A June investigation by the National Highway Traffic Safety Administration has led to a full recall of the 2005 Dodge Ram, after investigators discovered a loose pinion nut could cause the rear axle to seize. 280,000 vehicles are affected globally, while 257,000 are in the US market.
Sweden's Teknikens Värld has a reputation for being very persnickety when it comes to auto safety testing, and its latest catch is the Mondeo Titanium Estate 2.0 TDCi 150 bhp S6 MPS (basically a station wagon variant of the Fusion). In addition to the model's mile-long name, it has another problem according to the Swedes, because its weight on the scales does not equal the official numbers for the vehicle.
Cadillac is preparing a big upgrade to the humble rearview mirror, adding a streaming video function that it claims will improve a driver's field of vision by 300 percent. The new system will debut on the 2016 CT6 flagship.
The General Motors ignition switch compensation fund has the macabre task of determining whether to pay settlements to those hurt by the automaker's faulty parts. The group, led by attorney Kenneth Feinberg, has been accepting claims since August 1, and the latest statistics have brought to light quite a grisly figure. It has now offered 100 people remuneration for injuries or deaths due to the bad switches.
It's an over-played trope that senior citizens are bad with technology. Its regular use as a comedic device, though, overshadows a more dire circumstance that comes when elderly citizens are paired with gizmos and gadgets they don't fully understand.
An 11-year-old girl from Arkansas is back at home after stealing $1,300 from her grandmother and taking a long-distance cab ride to meet a boy in Florida. Catching her wasn't too difficult, though. After her parents reported the girl missing, police found calls to the boy and the taxi company in her cell phone records, and they caught up to the vehicle in Georgia.
The South Dakota Office of Highway Safety just can't take its own suggestive joke. The government organization recently started a public service campaign with the far too easily mocked name Don't Jerk and Drive. It was supposed to educate drivers on how to handle hitting snowy or icy patches of road by not overcorrecting the steering wheel, but the double entendre was deemed too racy for the roads.
Since Takata has decided not to take the lead concerning potential issues with its airbag inflators, the automakers have. Perhaps that's unsurprising, since it's the automakers, not Takata, that will take a beating on the dealership floor if consumers decide its models are a health hazards. The Detroit News reports that Toyota, Honda, General Motors, Ford, Chrysler, Mazda, BMW, Nissan, Mitsubishi and Subaru met in a hotel conference room near the Detroit Metropolitan Airport last week to sort ou
Chrysler is expanding the scope of its front passenger side Takata airbag inflator recall yet again to include 139,115 additional vehicles for a total of 208,783 units now needing these parts replaced.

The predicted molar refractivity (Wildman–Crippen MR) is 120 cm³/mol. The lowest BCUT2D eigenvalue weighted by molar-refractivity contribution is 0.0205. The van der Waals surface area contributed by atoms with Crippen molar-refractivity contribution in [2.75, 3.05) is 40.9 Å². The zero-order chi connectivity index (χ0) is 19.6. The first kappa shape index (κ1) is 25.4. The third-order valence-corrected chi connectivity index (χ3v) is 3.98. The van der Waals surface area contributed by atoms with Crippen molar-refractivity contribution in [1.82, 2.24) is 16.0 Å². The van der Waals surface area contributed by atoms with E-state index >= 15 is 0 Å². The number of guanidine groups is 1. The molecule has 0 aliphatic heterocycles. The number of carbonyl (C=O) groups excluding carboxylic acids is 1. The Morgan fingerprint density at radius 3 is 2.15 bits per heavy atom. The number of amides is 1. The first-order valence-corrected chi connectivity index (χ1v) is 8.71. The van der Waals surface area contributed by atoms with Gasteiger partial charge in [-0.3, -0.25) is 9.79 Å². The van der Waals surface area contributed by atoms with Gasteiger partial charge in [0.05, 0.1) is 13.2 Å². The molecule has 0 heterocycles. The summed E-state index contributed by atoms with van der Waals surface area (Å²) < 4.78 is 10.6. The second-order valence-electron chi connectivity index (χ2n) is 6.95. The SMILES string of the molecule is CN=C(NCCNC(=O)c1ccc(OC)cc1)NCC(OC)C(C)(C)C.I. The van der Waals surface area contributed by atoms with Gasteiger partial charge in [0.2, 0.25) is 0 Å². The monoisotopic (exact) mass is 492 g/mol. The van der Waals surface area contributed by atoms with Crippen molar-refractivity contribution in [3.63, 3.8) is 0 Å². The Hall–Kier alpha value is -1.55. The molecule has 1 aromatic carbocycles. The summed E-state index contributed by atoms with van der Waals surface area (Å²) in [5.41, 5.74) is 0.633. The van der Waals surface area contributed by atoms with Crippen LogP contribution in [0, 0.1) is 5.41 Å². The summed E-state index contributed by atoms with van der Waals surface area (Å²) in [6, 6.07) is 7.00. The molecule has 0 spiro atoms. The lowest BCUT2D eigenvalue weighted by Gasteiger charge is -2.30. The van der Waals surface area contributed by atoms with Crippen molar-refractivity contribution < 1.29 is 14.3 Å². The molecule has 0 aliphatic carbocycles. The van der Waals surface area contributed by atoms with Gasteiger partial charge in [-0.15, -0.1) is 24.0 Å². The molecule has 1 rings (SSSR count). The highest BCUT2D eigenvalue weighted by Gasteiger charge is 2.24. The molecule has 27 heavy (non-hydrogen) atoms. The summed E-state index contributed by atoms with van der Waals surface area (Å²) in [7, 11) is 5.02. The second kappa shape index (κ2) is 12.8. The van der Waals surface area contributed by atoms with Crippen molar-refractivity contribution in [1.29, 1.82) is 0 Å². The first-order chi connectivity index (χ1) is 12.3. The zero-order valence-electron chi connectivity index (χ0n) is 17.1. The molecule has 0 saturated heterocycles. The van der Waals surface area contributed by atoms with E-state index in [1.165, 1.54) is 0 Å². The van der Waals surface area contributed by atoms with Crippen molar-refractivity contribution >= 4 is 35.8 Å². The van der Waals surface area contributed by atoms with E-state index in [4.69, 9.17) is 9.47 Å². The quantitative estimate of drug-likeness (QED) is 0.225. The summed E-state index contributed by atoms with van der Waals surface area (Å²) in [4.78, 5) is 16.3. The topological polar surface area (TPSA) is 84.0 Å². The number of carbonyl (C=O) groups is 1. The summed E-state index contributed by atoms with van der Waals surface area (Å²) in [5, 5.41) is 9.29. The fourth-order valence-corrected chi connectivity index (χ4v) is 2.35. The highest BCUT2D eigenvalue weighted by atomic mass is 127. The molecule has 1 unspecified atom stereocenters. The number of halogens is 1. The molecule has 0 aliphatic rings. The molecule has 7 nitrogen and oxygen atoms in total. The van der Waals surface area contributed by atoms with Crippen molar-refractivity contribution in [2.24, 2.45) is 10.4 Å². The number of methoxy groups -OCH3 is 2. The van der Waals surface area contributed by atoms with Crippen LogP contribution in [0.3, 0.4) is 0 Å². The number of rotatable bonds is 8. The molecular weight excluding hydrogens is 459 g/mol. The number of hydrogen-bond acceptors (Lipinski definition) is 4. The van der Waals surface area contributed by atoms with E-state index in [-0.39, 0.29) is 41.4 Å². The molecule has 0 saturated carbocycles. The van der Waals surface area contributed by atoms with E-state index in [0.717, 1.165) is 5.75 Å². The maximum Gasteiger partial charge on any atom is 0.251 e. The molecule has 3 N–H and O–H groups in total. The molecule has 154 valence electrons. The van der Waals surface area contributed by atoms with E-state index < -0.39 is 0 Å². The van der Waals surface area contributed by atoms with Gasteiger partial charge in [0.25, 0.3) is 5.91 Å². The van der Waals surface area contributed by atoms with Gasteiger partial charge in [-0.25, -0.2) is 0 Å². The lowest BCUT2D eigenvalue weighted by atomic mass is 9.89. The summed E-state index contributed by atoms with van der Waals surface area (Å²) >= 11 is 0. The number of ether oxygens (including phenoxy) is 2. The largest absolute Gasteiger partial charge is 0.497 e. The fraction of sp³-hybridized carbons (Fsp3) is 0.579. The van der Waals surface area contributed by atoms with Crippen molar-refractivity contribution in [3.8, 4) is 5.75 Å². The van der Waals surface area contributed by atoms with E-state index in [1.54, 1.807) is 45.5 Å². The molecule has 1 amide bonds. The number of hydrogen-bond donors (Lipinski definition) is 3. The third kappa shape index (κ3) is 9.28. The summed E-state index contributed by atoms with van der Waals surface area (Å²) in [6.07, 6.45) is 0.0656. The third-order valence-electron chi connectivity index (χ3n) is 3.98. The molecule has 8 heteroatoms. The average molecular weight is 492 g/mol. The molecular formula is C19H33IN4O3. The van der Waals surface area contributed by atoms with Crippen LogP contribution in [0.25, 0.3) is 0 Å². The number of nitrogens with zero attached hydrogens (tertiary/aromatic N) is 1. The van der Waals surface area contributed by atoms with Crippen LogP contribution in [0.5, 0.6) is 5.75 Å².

Earlier this week a Reuters report indicated that Mazda was considering a nationwide expansion of its recall for vehicles equipped with Takata airbag inflators. The company has now confirmed said expansion, with the vehicle count jumping from 86,770 to 330,000 affected in the US.
It's been in the works for more than seven years, but a deal between the European Parliament and the European Council has agreed upon mandatory implementation of eCall on all cars and light commercial vehicles sold in Europe by March 1, 2018. It works like the SOS feature in OnStar or in a Mercedes-Benz vehicle, except it's automatic - eCall automatically dials the Europe-wide 112 emergency services number when an accident happens. Even if occupants can't speak, the system will broadcast a "mini
Some 223 examples of the 2014 BMW i8, built between May 16, 2014 and September 16, 2014, are being recalled over a potential fuel leak. A bolt used to secure a ground cable from the chassis structure to the fuel tank could have been welded improperly; if so, gas might leak from the tank.
A group of Germans have come up with an ingenious way to prevent jaywalking and entertain pedestrians at the same time. It's called Streetpong, and the idea is already at work in the real world at one lone intersection.
A bad indicator that could convince customers that affected cars are in park, even when they aren't, has pushed Acura to issue a stop-sale for the V6-equipped TLX sedan. The company has already alerted the National Highway Traffic Safety Administration of the potential safety defect.
Vehicle recalls have come in force recently. Honda expanded its front driver's side Takata airbag inflator recall nationwide to cover an estimated 5.4-million vehicles, and the National Highway Traffic Safety Administration added 19 notices to its database covering safety campaigns dating back to October. It looks like there could be one more to add to the list soon because Mazda is considering a possible nationwide expansion of its own inflator repairs.